has an abundance of. He has good size (6’3″) but is still very lanky (190
pounds). He can’t play a rough physical game, because he lacks the strength.
Drafted 18th overall in 1997, Holmqvist will need a strong camp for next year
to get a roster spot. He has the skills, but there’s plenty of competition.

Tony
Martensson, C – Age 23

Martensson has been a bit of a surprise for Anaheim.
Drafted in the 7th round (224th overall) in 2001, he led Cincinnati
in scoring in 2002-03. He played well in Cincinnati
again this year, being named the Player of the Month for the month of November.
This prompted a call up in December for four games. He scored his first NHL
goal on December 3rd vs. Detroit.
He was then called up again in January for another 2 games, where he registered
his 2nd NHL point and 1st NHL assist vs. Columbus.
He mainly saw time as a fourth liner.
Martensson is skilled and could fill in on the top 6 if needed. However, he is
soft and doesn’t play well in traffic. He needs to add strength to his
6’0″, 189 pound frame in order to really challenge for a roster spot in Anaheim.
He’ll have lots of competition for NHL time next season.

Mark
Popovic, D – Age 21

After a strong camp, Popovic was sent to Cincinnati
to start the season. At the time, it was said that he could have been a seventh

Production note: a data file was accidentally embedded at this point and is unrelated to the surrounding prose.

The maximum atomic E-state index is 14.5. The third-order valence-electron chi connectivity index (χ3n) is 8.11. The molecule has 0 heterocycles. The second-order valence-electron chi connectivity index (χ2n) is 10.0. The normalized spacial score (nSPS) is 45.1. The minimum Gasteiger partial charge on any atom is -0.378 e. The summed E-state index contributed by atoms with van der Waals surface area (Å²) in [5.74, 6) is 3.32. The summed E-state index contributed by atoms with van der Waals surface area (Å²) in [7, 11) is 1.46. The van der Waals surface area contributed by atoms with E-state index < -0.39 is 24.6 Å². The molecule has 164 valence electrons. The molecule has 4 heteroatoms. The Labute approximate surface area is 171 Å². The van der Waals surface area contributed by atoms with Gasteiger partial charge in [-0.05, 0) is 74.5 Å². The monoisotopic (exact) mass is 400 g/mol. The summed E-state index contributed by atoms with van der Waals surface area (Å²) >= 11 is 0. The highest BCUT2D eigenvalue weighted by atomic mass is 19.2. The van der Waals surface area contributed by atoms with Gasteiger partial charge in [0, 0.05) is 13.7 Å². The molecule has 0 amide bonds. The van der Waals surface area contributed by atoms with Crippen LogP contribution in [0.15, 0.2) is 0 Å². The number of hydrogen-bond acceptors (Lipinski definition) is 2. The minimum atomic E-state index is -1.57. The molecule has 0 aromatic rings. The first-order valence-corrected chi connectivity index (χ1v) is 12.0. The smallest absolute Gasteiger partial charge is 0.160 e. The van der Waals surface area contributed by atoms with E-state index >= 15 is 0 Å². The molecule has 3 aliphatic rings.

defenseman in the NHL, but it would be better for his development to play top
minutes in the AHL. Popovic was called up in mid December, but didn’t see any
playing time. Then on December 21st, he was re-assigned to the Canadian
National Team for the Spengler Cup competition. He helped Canada
win the Cup for their second consecutive year, and then returned to North
America
to make his NHL debut. He was paired with Kurt Sauer for
the sole game he played, and was solid.
Popovic might not turn out to be a power play quarterback, but he’s the best
hope Anaheim has on the blueline.
He’s establishing himself as a team leader and a solid two-way defenseman in Cincinnati.
He should get more of a look next season.

Ilya
Bryzgalov, G – Age 23

Bryzgalov had a monstrous season that saw him be named Cincinnati Player of the
Month for October, February and March. He led the AHL in minutes played, was
tied for second in wins and saves, as well as being tied for seventh in shutouts
and 20th in the AHL in GAA. He played in only his second NHL game this year, an
overtime win over Phoenix (his
first NHL experience was 32 minutes in 2001-02, letting in 1 goal on 12 shots
for a 1.87 GAA and a .917 SV %). But his solid play has shown he has little
more to prove in the AHL.
Bryzgalov could be backing up Jean-Sebastien Giguere within a year in the NHL.
The only thing holding him back is Martin Gerber, who has been extraordinary as
well in his two seasons in Anaheim.
The Ducks have very little depth between the pipes, but surprisingly, plenty of
quality. It will be interesting to see how they handle this situation.